It’s now been two days since the marathon, and I’m still mentally trying to figure out what it all means. I’ve also been very busy with work, and I’m traveling later in the week to go back to Texas for a family reunion, and looking forward to seeing everyone. I’ll be posting more about the experience in the coming days, but until then, here’s a link to a Picassa Web Album of pictures I took during the event (at least during the first half when I could still think and process)….
And below is the first picture I took after the marathon — my good friend from college, David Moore, came up for the marathon and met me at the finish. That’s him with me in the picture, with the finisher’s medal.
See the post above for what I’m understanding about the experience in the moments since the marathon.
It was a good day for me. A long day, but overall very good. Will post more tomorrow. But if you’re checking, I did make it — I am a marathon finisher. I am proud of that.
As I get more rest and get more perspective, my concept will change I’m sure, but it was tough. I figured out another siimilarity between leukemia and running a marathon — unexpected things pop up that change the way they go. After a cool gray day Saturday, the day of the race Sunday was hot, starting about (for me) mile 12. By mile 16 I was sweating more than normal (which is considerable), having cramps in the calves (charley horses), and was becoming dehydrated (even with drinking and eating appropriately). The TNT staff who were with me and I decided it would be best for me to walk the remainder from about mile 17, so my time wasn’t what I expected. I did better but it was still tough the rest of the way.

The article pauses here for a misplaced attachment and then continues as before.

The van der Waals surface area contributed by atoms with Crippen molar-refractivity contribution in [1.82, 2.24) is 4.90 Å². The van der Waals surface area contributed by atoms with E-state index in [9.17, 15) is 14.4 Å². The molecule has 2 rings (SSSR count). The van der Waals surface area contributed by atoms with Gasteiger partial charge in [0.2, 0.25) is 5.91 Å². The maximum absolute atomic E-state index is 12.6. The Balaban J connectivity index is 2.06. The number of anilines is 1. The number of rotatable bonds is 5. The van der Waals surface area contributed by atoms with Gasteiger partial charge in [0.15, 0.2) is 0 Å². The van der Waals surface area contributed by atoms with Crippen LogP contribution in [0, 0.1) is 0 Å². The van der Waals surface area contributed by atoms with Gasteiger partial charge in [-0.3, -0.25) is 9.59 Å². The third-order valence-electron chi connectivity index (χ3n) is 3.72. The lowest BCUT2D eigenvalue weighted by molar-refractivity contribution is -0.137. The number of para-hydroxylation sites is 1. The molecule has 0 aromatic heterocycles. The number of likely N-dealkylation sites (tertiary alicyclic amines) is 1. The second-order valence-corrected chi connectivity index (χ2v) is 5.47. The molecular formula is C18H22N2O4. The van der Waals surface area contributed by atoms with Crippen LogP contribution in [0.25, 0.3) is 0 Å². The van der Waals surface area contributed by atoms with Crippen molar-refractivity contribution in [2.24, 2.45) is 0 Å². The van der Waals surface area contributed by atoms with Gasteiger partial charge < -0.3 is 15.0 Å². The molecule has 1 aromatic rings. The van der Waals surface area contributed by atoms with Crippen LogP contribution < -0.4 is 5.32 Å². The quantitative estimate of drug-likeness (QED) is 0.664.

More tomorrow, with pictures. Time to rest the legs (and the blisters on the bottom of the feet…).
It’s now about 11 pm the night before the marathon, and I’m in the hotel room. I knew I wouldn’t drift off to sleep that quickly, so I thought I’d post the pics from today.
As part of the marathon experience, there are a couple of events that those of you who’ve done it may recall. First, is picking up your race number at the marathon expo.
Here are my very good friends Mitch and Devin, who came down to support me this weekend. I really appreciated having them there — they really helped me deal with the pre-race jitters.